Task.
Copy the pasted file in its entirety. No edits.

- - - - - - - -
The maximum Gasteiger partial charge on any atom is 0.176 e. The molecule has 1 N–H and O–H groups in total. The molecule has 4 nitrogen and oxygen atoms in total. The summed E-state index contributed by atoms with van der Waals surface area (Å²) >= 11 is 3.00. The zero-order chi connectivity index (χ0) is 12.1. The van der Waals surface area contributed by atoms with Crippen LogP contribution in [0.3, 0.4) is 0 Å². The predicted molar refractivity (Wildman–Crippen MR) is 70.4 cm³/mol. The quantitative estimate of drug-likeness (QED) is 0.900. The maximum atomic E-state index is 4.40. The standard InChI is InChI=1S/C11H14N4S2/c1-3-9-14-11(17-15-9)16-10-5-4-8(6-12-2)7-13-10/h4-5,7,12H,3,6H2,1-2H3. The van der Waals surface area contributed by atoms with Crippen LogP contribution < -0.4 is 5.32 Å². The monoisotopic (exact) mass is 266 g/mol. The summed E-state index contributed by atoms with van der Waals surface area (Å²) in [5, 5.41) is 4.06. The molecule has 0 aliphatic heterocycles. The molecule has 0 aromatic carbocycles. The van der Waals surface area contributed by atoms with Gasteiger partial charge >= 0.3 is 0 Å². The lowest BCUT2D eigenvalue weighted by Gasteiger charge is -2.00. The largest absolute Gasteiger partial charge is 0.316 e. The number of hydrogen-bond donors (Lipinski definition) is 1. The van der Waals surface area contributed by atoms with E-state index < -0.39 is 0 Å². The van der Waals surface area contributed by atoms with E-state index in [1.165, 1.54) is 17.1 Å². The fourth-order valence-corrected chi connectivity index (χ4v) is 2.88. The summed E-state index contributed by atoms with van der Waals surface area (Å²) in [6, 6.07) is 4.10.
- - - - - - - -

The maximum Gasteiger partial charge on any atom is 0.176 e. The molecule has 1 N–H and O–H groups in total. The molecule has 4 nitrogen and oxygen atoms in total. The summed E-state index contributed by atoms with van der Waals surface area (Å²) >= 11 is 3.00. The zero-order chi connectivity index (χ0) is 12.1. The van der Waals surface area contributed by atoms with Crippen LogP contribution in [0.3, 0.4) is 0 Å². The predicted molar refractivity (Wildman–Crippen MR) is 70.4 cm³/mol. The quantitative estimate of drug-likeness (QED) is 0.900. The maximum atomic E-state index is 4.40. The standard InChI is InChI=1S/C11H14N4S2/c1-3-9-14-11(17-15-9)16-10-5-4-8(6-12-2)7-13-10/h4-5,7,12H,3,6H2,1-2H3. The van der Waals surface area contributed by atoms with Crippen LogP contribution < -0.4 is 5.32 Å². The monoisotopic (exact) mass is 266 g/mol. The summed E-state index contributed by atoms with van der Waals surface area (Å²) in [5, 5.41) is 4.06. The molecule has 0 aliphatic heterocycles. The molecule has 0 aromatic carbocycles. The van der Waals surface area contributed by atoms with Gasteiger partial charge >= 0.3 is 0 Å². The lowest BCUT2D eigenvalue weighted by Gasteiger charge is -2.00. The largest absolute Gasteiger partial charge is 0.316 e. The number of hydrogen-bond donors (Lipinski definition) is 1. The van der Waals surface area contributed by atoms with E-state index < -0.39 is 0 Å². The van der Waals surface area contributed by atoms with E-state index in [1.165, 1.54) is 17.1 Å². The fourth-order valence-corrected chi connectivity index (χ4v) is 2.88. The summed E-state index contributed by atoms with van der Waals surface area (Å²) in [6, 6.07) is 4.10.